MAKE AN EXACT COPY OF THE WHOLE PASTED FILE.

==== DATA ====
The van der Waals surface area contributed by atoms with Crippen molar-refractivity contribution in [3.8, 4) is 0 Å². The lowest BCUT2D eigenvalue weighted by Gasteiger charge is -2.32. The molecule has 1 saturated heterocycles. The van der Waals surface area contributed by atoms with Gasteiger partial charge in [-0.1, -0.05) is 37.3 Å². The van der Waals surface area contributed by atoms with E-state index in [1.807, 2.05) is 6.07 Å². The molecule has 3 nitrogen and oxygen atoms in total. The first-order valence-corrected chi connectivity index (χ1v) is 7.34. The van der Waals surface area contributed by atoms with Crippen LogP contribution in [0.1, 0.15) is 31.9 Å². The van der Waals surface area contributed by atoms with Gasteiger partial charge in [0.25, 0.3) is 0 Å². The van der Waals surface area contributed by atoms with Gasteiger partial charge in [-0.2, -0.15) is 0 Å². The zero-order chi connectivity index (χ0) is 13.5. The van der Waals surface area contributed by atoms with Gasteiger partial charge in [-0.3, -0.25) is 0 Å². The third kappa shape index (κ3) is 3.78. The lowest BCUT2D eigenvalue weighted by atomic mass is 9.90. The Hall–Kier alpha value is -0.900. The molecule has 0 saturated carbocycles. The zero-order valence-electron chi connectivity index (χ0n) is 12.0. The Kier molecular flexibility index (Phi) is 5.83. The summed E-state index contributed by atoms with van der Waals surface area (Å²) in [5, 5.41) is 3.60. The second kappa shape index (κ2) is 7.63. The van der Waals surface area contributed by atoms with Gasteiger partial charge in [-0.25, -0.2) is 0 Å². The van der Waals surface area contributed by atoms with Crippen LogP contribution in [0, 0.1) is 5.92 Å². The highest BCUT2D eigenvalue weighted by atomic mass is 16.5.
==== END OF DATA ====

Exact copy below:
The van der Waals surface area contributed by atoms with Crippen molar-refractivity contribution in [3.8, 4) is 0 Å². The lowest BCUT2D eigenvalue weighted by Gasteiger charge is -2.32. The molecule has 1 saturated heterocycles. The van der Waals surface area contributed by atoms with Gasteiger partial charge in [-0.1, -0.05) is 37.3 Å². The van der Waals surface area contributed by atoms with E-state index in [1.807, 2.05) is 6.07 Å². The molecule has 3 nitrogen and oxygen atoms in total. The first-order valence-corrected chi connectivity index (χ1v) is 7.34. The van der Waals surface area contributed by atoms with Crippen LogP contribution in [0.1, 0.15) is 31.9 Å². The van der Waals surface area contributed by atoms with Gasteiger partial charge in [0.25, 0.3) is 0 Å². The van der Waals surface area contributed by atoms with Gasteiger partial charge in [-0.2, -0.15) is 0 Å². The zero-order chi connectivity index (χ0) is 13.5. The van der Waals surface area contributed by atoms with Gasteiger partial charge in [-0.3, -0.25) is 0 Å². The third kappa shape index (κ3) is 3.78. The lowest BCUT2D eigenvalue weighted by atomic mass is 9.90. The Hall–Kier alpha value is -0.900. The molecule has 0 saturated carbocycles. The zero-order valence-electron chi connectivity index (χ0n) is 12.0. The Kier molecular flexibility index (Phi) is 5.83. The summed E-state index contributed by atoms with van der Waals surface area (Å²) in [5, 5.41) is 3.60. The second kappa shape index (κ2) is 7.63. The van der Waals surface area contributed by atoms with Gasteiger partial charge in [-0.25, -0.2) is 0 Å². The van der Waals surface area contributed by atoms with Crippen LogP contribution in [0, 0.1) is 5.92 Å². The highest BCUT2D eigenvalue weighted by atomic mass is 16.5.